by Marios Philippides
New York: Routledge, 2018. Pp. xiv, 390.
Notes, biblio., index. $159.95. ISBN: 9781138483224
The Last of the Caesars
"…the last of the Greek Caesars was a fascinating figure, not so much because he was a great statesman, as he was not, and not because of his military prowess, as he was neither a notable tactician nor a soldier of exceptional merit…. Yet in sharp contrast to his numerous shortcomings, his military defeats and the various disappointments during his reign, posterity still fondly remembers the last Constantine”. (p. ix)
Myth and legend make for good nationalist propaganda, but poor history.
Sadly, a thicket of myth and legend has grown up around emperor Constantine XI, who fell in the final Turkish assault on Constantinople on 29 May 1453. Before throwing himself into the hopeless fight with sword in hand, the Emperor cast off his imperial garb and died as a common soldier. His body was never identified, and he left no heirs. This event is often viewed as a historic turning point that brought an end to the last remnant of the Eastern Roman Empire, which 17th century Europeans mislabeled “Byzantine,” (a term never used by its Greek Orthodox Christian inhabitants, who called themselves Romaioi – “Romans”.)
During the long, bitter centuries of Ottoman misrule, Greek folktales grew up telling how the Last Emperor never really died, but miraculously remains sleeping in a secret underground chamber, from which he will one day emerge to restore the glory of his people.
Constantine was a younger son of emperor Manuel II (reigned 1391-1425) a gifted scholar and skilled diplomat. Little is known about his mother, Helena Dragaš, a Serbian noblewoman, but he was evidently fond of her, since he added her family name to his formal nomenclature.
When Constantine succeeded his childless elder brother, John VIII (reigned 1425-1448), the empire was in a sorry state. Most of its territory had been lost to the Turks. Venetians, Genoese and other Italians monopolized Constantinople’s once lucrative trade. John VIII’s desperate attempt to win Western support by negotiating a union of Greek Orthodoxy with the Roman Catholic church had alienated much of the Empire’s dwindling population. After Ottoman Sultan Murad II crushed a Polish-Hungarian crusader army at Varna (1444) the fall of Constantinople was only a matter of time.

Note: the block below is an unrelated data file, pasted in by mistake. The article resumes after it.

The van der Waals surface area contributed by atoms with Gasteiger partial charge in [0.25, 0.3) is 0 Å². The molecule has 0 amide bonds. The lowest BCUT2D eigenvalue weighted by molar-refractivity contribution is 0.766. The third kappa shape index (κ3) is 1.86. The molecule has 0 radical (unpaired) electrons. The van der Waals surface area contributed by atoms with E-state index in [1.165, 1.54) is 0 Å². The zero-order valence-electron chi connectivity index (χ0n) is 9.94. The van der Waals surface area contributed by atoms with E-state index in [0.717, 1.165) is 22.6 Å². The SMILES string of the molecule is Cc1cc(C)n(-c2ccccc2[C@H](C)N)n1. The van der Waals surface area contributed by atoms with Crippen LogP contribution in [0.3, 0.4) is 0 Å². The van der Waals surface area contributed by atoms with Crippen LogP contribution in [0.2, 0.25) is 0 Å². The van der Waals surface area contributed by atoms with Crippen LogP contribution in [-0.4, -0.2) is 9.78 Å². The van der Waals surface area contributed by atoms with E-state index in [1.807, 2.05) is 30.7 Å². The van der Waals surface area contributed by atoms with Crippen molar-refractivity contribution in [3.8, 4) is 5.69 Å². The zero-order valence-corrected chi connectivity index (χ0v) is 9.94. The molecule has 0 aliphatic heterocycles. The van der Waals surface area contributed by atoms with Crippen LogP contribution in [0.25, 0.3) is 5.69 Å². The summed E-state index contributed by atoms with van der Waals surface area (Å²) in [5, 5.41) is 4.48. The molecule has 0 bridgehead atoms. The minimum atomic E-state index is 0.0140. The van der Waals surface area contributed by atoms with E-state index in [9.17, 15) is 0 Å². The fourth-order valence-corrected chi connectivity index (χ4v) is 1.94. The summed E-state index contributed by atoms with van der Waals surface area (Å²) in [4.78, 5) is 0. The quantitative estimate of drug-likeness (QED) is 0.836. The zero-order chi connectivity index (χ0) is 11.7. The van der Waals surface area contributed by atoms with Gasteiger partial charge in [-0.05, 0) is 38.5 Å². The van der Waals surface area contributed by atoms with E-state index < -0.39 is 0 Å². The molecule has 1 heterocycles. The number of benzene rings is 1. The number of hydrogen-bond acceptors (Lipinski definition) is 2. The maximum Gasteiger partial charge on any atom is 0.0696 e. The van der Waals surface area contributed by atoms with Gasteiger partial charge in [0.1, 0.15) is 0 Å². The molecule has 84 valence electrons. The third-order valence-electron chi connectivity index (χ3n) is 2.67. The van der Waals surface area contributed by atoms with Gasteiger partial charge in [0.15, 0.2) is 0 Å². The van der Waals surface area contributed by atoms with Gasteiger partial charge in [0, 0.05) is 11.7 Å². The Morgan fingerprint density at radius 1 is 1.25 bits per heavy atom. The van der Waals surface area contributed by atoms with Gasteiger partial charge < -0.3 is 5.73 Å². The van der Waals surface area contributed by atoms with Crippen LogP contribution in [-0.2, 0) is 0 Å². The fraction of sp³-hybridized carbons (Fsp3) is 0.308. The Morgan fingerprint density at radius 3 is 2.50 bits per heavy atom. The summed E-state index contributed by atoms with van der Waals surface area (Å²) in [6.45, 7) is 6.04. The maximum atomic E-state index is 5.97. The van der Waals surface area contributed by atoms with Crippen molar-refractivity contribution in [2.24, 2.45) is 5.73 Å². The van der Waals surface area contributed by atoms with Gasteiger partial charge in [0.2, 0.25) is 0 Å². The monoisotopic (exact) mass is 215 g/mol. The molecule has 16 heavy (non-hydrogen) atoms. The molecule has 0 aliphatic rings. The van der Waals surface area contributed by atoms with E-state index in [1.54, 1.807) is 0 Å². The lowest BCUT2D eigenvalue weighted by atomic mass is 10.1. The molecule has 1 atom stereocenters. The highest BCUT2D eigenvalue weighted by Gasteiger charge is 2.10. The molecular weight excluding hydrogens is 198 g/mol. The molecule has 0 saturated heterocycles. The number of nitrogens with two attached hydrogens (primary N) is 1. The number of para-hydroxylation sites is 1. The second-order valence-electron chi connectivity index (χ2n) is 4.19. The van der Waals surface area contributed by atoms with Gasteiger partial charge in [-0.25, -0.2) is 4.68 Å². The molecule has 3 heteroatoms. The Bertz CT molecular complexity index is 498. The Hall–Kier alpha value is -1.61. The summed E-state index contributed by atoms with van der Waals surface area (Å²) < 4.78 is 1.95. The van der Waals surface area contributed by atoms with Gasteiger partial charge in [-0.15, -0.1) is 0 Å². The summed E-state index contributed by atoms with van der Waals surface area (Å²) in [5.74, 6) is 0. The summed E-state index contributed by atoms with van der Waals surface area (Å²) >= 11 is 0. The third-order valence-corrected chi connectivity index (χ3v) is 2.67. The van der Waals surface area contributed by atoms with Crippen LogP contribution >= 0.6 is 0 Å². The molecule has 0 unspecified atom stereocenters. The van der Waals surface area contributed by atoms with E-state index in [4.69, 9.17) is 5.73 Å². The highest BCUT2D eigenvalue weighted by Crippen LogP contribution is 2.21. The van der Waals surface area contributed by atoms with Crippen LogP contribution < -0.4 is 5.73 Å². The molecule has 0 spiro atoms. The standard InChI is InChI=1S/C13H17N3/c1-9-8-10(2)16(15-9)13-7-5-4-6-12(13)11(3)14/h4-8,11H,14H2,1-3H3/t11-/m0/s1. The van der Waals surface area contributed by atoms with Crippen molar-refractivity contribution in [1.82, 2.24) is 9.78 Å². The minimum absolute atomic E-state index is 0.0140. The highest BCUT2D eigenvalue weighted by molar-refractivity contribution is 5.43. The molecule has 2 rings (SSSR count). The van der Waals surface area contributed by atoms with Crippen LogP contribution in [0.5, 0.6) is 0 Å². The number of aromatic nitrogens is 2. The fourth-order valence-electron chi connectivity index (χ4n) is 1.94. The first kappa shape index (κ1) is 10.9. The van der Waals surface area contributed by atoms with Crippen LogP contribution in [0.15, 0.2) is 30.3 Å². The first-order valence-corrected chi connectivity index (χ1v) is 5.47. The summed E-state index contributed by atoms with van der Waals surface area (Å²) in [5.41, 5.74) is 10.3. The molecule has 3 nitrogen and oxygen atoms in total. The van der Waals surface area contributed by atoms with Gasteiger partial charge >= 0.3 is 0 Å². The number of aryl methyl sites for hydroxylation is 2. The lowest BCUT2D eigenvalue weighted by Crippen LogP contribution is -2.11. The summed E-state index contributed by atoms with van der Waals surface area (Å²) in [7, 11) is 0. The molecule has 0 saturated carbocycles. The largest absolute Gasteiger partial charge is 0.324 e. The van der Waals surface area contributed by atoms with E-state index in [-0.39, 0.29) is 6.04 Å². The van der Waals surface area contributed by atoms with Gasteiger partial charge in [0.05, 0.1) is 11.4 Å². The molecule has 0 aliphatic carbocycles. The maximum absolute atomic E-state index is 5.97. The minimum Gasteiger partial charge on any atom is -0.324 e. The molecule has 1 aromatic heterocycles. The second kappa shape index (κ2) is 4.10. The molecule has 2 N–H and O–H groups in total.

This book is a work of masterful and meticulous scholarship. There are extensive translations from primary sources, with the Greek text provided in the notes to each chapter. Readers unfamiliar with medieval history may find it tough going. A few maps would have been helpful, and sadly, there are no illustrations, although the text references numerous works of art. The list price is shockingly high, but that is what academic publishing has come to in our times.
The author, Marios Philippides, is Emeritus professor of Classics at the University of Massachusetts, Amherst. His previous works include a translation of the Chronicle of George Sphrantzes (1980), an important source on late Byzantine history, and The Siege and the Fall of Constantinople in 1453: Historiography, Topography, and Military Studies (2011) the definitive academic study of this event.
Note: Constantine XI Dragaš Palaeologus, is also available in several e-editions.
Our Reviewer: Mike Markowitz is an historian and wargame designer. He writes a monthly column for CoinWorld and is a member of the ADBC (Association of Dedicated Byzantine Collectors.) He has previously reviewed To Train the Fleet for War: The U.S. Navy Fleet Problems, 1923-1940, The Grand Strategy of the Byzantine Empire, The Age of the Dromon: The Byzantine Navy, ca. 500-1204, Military Saints in Byzantium and Rus, 900-1200, Heroes and Romans in Twelfth-Century Byzantium: The Material for History of Nikephoros Bryennios, The Power Game in Byzantium: Antonina and the Empress Theodora, Siege Warfare and Military Organization in the Successor States (400-800 AD), D-Day Encyclopedia: Everything You Want to Know About the Normandy Invasion, Fighting to the End: The Pakistan Army's Way of War, Loyal Sons: Jews in the German Army in the Great War, Holocaust versus Wehrmacht: How Hitler's "Final Solution" Undermined the German War Effort, and Governments-in-Exile and the Jews During the Second World War